Through the early part of my search, I managed to locate a rental property that caught my eye. The property was a 4 bedroom, 2.5 bathroom condo. It was located in a good area that was close to a high school, was very reasonably priced, and did not need much, or any fixing up. I was intrigued, and contacted a real estate agent (found online) to arrange a time to see the house. After checking out the place and finding the conditions favorable, I felt comfortable enough to make an offer that day. Prior to the meeting, though, I made sure to run the calculations and make sure that the numbers made sense. Here is the breakdown:

Costs:

Mortgage: $865.00
HOA: $285.00
Property Tax: $212.00
Insurance: $30.00
Vacancy Allocation: $54.00
Maintenance Reserve: $26.50

Total = $1473.00

Monthly rent that could be obtained was estimated to be somewhere between $1800 to $2000 a month. This would yield profit ranging between $327.50 to $527.50 per month. Over the course of one year, this would amount to $3930 to $6330. At the purchase price of $230,000, the down payment would be 20%, or $46,000. This represents a yield between 8.5% to 13.7%. Not bad! Though I may be overlooking some hidden costs. I also have to remember to set aside enough funds to get through inspection and closing. Property management would be handled by me.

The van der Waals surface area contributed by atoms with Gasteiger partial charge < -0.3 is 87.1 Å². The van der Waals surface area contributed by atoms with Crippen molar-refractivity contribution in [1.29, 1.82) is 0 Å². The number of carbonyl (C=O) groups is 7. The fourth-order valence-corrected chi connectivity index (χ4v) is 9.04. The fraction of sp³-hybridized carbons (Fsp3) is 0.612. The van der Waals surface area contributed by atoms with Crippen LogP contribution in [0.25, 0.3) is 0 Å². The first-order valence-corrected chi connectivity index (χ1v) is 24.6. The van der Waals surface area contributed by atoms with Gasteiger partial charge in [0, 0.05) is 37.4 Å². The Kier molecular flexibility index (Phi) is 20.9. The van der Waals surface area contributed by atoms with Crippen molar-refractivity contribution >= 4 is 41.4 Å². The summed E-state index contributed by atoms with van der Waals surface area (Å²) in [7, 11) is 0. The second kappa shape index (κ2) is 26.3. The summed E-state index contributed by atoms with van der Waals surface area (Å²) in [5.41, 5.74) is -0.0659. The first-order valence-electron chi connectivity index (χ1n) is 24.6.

The property I am bidding on is banked owned. I have also been informed that there are multiple buyers at this time. This is probably due to the fact that the Spring and Summer months are prime buying seasons, which depletes inventory. So, this could easily turn into a bidding war, which is the last thing I want to get into. The bank is currently reviewing offers and deciding on which one to accept. At this point, there is nothing more than I can do. Unlike buying stocks, there can only be one winning bid! I just have to wait patiently, and hope for the best 😉

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Wow, what a nervous time. Good luck with the bid!

I think the word “ignore” in your definitions of stock and real estate investing is too strong. I know what you’re driving at (as I’m sure other readers do, too), but you never ignore the purchase price. In many markets the price is driven up because so many people are seeking the rental income or dividend.

Have a great weekend!

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[…] the kick in the pants I needed to get up and go do something about it! Beginning in May 2012, I was on the hunt for my first rental property. I lucked out, and was able to win something that cash flowed reasonably well in July. Feeling […]

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[…] made a “not-so-aggressive” offer for a rental property and quickly learned how competitive things were becoming; as if overnight, everyone got a hold of […]